SUPPLEMENTAL APPROPRIATIONS FOR IRAQ SECURITY
Mr. INHOFE. The whole issue of the $87 billion is so misunderstood by most of the American people, I would like to try to put it in a context that is more understandable. First of all, you are talking about $87 billion, of which $66 billion is going back into the military. Most of that is rebuilding the military for what happened to the military during the 1990s, and to rebuild it, to get us up to be able to meet the challenges that are very serious today. I would like to go into more detail on that, but there is not time in this 5 minutes.
But I would say this, of the $87 billionand you take away the $66 billionwe are talking about $20 billion, less $5 billion. It is very important we understand this; $5 billion of this will be going toward border security, having nothing to do with rebuilding infrastructure, rebuilding any of the water systems, electrical systems, the highways, the other infrastructure systems we are going to have to get done.
It leaves $15 billion.
The big discussion here isand I know it sounds good to the American people and it sounds good to my wifewith all of the potential oil revenues, why don't we restructure this as a loan as opposed to a grant? There is very good reason for that.
CSIS has come up with an analysis of the debt that is owed currently by Iraq. It is not just $140 billion or the $200 billion figure you have heard. When you put the claims in there that would have to be subordinate to the $383 billion, if we do restructure this as a loan, it would come in only after $383 billion has been repaid by some source. We all know logically that would never ever happen. But the rewards of expending this $15 billion and doing it quickly, as the President is requesting, are immense. To have a friend in that country of Iraq in the Middle East would have a great benefit for us.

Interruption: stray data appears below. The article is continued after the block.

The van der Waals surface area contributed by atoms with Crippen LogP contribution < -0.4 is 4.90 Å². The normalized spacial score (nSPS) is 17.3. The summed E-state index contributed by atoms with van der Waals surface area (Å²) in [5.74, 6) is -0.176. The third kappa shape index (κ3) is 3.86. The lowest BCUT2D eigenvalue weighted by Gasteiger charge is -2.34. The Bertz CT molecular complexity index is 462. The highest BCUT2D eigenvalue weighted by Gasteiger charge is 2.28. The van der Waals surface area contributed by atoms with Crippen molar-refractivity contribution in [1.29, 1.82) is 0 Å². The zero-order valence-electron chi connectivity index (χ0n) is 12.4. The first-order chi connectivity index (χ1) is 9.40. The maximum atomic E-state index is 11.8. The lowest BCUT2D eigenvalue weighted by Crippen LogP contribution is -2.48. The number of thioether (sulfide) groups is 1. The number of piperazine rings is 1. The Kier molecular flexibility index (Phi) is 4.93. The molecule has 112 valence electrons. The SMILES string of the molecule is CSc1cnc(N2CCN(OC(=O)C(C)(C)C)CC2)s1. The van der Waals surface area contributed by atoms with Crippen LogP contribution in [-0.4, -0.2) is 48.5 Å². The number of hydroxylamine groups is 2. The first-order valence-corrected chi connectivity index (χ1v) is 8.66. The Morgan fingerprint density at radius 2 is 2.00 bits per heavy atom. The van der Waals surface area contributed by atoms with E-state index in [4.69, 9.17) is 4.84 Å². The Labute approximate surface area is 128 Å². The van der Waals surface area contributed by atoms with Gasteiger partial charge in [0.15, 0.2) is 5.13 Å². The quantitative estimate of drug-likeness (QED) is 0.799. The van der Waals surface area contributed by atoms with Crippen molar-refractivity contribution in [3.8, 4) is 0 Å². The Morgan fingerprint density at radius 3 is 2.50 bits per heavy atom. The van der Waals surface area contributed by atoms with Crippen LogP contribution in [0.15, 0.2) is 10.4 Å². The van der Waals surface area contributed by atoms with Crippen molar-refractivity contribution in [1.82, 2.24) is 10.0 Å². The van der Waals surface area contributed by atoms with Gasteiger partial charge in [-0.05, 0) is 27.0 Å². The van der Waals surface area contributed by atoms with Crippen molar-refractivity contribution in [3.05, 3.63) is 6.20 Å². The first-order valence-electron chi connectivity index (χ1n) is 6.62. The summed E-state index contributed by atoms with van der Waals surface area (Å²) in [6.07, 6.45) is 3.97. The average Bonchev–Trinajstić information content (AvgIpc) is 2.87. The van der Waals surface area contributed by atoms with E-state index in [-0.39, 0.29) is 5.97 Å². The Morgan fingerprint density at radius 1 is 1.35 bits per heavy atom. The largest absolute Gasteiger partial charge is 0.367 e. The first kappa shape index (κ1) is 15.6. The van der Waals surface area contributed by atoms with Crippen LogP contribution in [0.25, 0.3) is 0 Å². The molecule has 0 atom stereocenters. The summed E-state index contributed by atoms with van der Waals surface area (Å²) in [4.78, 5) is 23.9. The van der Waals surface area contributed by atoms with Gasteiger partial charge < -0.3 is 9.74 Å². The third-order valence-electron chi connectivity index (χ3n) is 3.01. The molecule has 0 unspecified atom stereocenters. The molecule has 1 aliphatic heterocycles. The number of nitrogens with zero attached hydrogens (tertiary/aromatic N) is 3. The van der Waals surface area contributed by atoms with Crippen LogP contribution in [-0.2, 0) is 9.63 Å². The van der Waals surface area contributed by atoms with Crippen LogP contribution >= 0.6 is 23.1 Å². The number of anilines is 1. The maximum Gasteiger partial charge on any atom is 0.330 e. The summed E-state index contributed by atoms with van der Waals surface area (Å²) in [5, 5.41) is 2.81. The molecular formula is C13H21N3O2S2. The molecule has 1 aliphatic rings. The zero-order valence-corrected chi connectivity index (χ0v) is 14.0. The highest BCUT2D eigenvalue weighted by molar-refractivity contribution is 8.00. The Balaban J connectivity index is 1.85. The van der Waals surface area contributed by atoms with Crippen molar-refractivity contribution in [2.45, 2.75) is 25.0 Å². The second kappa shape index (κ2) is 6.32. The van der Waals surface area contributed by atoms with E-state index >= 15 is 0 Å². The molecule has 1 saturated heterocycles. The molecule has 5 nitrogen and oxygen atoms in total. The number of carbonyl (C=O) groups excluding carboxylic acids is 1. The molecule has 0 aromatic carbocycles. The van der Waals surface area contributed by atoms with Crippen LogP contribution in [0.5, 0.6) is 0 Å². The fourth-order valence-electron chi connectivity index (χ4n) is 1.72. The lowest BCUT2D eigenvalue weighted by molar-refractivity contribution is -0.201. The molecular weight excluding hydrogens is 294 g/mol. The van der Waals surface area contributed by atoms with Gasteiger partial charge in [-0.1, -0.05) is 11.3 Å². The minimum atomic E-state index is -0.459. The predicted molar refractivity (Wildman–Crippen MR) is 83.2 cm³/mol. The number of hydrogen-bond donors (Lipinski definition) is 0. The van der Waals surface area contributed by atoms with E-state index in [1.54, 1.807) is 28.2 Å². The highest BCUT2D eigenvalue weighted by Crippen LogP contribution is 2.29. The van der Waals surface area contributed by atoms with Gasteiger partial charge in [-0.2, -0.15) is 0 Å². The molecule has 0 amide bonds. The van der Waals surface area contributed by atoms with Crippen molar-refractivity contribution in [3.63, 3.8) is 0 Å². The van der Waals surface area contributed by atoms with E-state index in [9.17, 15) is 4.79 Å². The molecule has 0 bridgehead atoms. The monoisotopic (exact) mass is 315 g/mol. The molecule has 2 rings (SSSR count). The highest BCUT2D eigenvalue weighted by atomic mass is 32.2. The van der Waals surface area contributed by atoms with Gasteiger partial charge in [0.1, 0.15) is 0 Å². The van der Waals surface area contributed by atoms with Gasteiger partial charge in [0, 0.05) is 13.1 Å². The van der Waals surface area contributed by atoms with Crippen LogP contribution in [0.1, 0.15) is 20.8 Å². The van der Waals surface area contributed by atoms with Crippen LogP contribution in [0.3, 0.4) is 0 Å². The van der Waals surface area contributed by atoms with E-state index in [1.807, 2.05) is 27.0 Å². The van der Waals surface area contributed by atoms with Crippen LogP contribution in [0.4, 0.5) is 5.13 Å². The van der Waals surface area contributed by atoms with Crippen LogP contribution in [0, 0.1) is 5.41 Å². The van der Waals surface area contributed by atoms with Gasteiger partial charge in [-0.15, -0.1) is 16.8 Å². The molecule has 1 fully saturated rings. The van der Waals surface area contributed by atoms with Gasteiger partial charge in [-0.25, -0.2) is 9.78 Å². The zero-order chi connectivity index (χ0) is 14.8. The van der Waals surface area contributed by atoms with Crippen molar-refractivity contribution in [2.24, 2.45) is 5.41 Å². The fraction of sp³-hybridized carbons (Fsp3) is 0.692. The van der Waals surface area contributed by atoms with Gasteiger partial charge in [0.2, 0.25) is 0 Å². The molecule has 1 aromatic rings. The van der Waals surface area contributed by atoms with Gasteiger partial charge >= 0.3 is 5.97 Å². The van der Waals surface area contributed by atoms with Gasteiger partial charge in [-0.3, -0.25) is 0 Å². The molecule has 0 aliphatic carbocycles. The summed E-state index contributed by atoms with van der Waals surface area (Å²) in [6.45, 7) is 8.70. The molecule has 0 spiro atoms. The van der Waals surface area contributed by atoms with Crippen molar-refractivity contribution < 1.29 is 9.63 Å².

When you stop to think about just the cost of petroleum for the no-fly zone, that amounts to $15 billion each decade. If we don't do this, we are going to be right back in that box where we didn't finish the job we should have finished in 1991 and
1996. Now is the time to finish the job.
I suggest to you that the greatest disservice we could do to our troops on the ground over in Iraq would be to stall this thing, to not get over there and put the necessary money in to fix the infrastructure.
I am not sure how many people in this body know how much our troops are doing. They are actually putting roofs on buildings, they are actually constructing houses, and they are doing things on their own with their own labor. They desperately need to have us come in and make the necessary fixes.
We have had a success story. My gosh, we have had over 5,000 businesses started. The hospitals and clinics are now open.
The schools opened 2 days ago, and 56,000 Iraqis are now working in the security control system.
All of this can continue only if we get the $15 billion over there for the reparations and to take care of the infrastructure. If we don't do that, we are leaving our troops out there in a very dangerous situation.
I would like for everyone to remember their history a little bit.
The Treaty of Versailles was in 1919, at the end of World War I. France insisted on leaving $32 billion in debt for the Germans to pay. As a result of being covered up with debt and knowing there was no possible way out, they became ripe for Hitler to come along. And we know the rest of the story.
That is the same situation we are facing in Iraq right now. If we don't come to the table with the $15 billion and get in there and start repairing the infrastructure and continue the success we have had so far, and do it immediately, then we are going to leave our troops hanging out there to dry.
For the sake of national security, the most significant thing we probably will be dealing withcertainly in this year and maybe during our entire careersis to get the money in there and get the job done, and this time not do what we did in 1991 or 1996 but finish the job and bring this country back up so it can be our ally in the Middle East.
I yield the floor.